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Testicles, wine and hugs: The Premier League’s most famous interpreter

A certain mystique surrounded Marcelo Bielsa during his time at Leeds. From his radical methods and tactics to his inscrutable personality, the Argentine has been among the most fascinating managers in the Premier League in recent years.

El Loco was one of the few coaches in the history of England’s elite to use an interpreter, maintaining a healthy distance between himself and the media, which enhanced his enigmatic appeal.

That was also the case with Mauricio Pochettino, one of Bielsa’s most famous alumni, when he arrived at Southampton in January 2013. The choice of the southerners’ management to replace Nigel Adkins following his controversial sacking came as a surprise to many. Moreover, the specialist’s poor command of English was a significant problem. And he needed help.

David Salas, a translator who had been living in London for a decade, came to the club with good references and got the job. A plus for his candidacy was that he had good football knowledge, having voiced TV material for the Champions League and assisting more than one Spanish-speaking player and manager during interviews and press conferences.

“If I’m honest, I didn’t have any experience of translating live for a big club, on a regular basis. But I was progressing in the job and meeting amazing people and clubs and visiting great stadiums. It was really interesting. From the beginning they treated me like one of them and that was nice,” says Salas, who was born in Spain but spent part of his childhood in the US.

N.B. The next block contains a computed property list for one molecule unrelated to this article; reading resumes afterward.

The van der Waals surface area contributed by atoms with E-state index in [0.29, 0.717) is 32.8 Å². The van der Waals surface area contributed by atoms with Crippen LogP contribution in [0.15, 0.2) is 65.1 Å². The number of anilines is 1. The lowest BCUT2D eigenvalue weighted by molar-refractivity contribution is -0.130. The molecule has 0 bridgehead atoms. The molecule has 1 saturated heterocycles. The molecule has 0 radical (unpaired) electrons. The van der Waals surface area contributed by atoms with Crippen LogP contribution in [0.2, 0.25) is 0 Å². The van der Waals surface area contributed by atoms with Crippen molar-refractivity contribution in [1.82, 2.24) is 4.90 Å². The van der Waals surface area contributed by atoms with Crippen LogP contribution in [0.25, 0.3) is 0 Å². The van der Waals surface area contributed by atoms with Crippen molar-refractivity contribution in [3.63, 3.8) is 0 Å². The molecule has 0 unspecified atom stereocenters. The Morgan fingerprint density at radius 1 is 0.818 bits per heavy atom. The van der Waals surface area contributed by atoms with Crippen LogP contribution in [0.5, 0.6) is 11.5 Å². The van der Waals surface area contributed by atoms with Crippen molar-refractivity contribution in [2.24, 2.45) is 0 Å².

“Mauricio made it very easy for me. He was very down-to-earth, very approachable and very nice. He always hugged me before a game, asked me how I was, how my family was… He was just a very nice person.”

Communication is a vital part of football and there is chemistry between the coach and the translator. So Salas is always by his side at his media appearances both at home and away.

And without wanting it, David gained popularity as a “shadow” of one of the managers in the Premier League.

“I’m not the most sociable person, but I found it very easy for me to be in front of the camera lenses and in front of the recording devices of the journalists. I enjoyed the challenge – says the translator. – It was quite surreal. After a match, I went with a friend to beer in the pub and when they showed me on TV, everyone was like, ‘Oh, there’s David!’ I’m not going to lie, it felt good.”

Pochettino quickly disproved the naysayers and managed to save Southampton from relegation with impressive wins over Manchester City, Liverpool and Chelsea. His English is improving day by day, but he still doesn’t want to risk making a silly mistake under pressure or having his words misinterpreted. Separately – he trusts Salas unconditionally and wants to have him around.

Germany before the semi-final with England on "Dele Alpi" in Turin: standing - Berthold, Ilgner, Kohler, Föhler, Buchwald, Augenthaler squatting - Ton, Hessler, Breme, Klinsmann, Matheus.

“He didn’t feel confident enough at first. I think he knew exactly what was being said and how to answer it, but sometimes journalists ask difficult questions or try to get a certain answer out. He said to me, ‘I need you for another season.'” And It’s been a very good year for Southampton so I’m happy I was there to experience it.”